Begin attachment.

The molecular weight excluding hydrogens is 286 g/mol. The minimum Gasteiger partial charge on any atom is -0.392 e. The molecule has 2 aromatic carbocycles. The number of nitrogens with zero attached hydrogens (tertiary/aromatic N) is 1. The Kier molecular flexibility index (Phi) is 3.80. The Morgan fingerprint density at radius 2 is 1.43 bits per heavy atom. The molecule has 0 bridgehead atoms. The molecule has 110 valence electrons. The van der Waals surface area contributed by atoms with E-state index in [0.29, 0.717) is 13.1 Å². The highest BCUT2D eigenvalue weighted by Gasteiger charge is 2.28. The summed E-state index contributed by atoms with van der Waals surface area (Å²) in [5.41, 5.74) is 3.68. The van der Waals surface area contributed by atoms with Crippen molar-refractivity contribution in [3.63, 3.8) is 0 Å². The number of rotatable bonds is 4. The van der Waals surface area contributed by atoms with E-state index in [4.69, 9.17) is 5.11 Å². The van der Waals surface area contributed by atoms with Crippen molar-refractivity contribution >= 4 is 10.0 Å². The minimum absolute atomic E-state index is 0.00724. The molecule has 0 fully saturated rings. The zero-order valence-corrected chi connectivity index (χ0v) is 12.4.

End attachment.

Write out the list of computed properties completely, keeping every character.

The molecular weight excluding hydrogens is 286 g/mol. The minimum Gasteiger partial charge on any atom is -0.392 e. The molecule has 2 aromatic carbocycles. The number of nitrogens with zero attached hydrogens (tertiary/aromatic N) is 1. The Kier molecular flexibility index (Phi) is 3.80. The Morgan fingerprint density at radius 2 is 1.43 bits per heavy atom. The molecule has 0 bridgehead atoms. The molecule has 110 valence electrons. The van der Waals surface area contributed by atoms with E-state index in [0.29, 0.717) is 13.1 Å². The highest BCUT2D eigenvalue weighted by Gasteiger charge is 2.28. The summed E-state index contributed by atoms with van der Waals surface area (Å²) in [5.41, 5.74) is 3.68. The van der Waals surface area contributed by atoms with Crippen molar-refractivity contribution in [3.63, 3.8) is 0 Å². The number of rotatable bonds is 4. The van der Waals surface area contributed by atoms with E-state index in [4.69, 9.17) is 5.11 Å². The van der Waals surface area contributed by atoms with Crippen molar-refractivity contribution >= 4 is 10.0 Å². The minimum absolute atomic E-state index is 0.00724. The molecule has 0 fully saturated rings. The zero-order valence-corrected chi connectivity index (χ0v) is 12.4.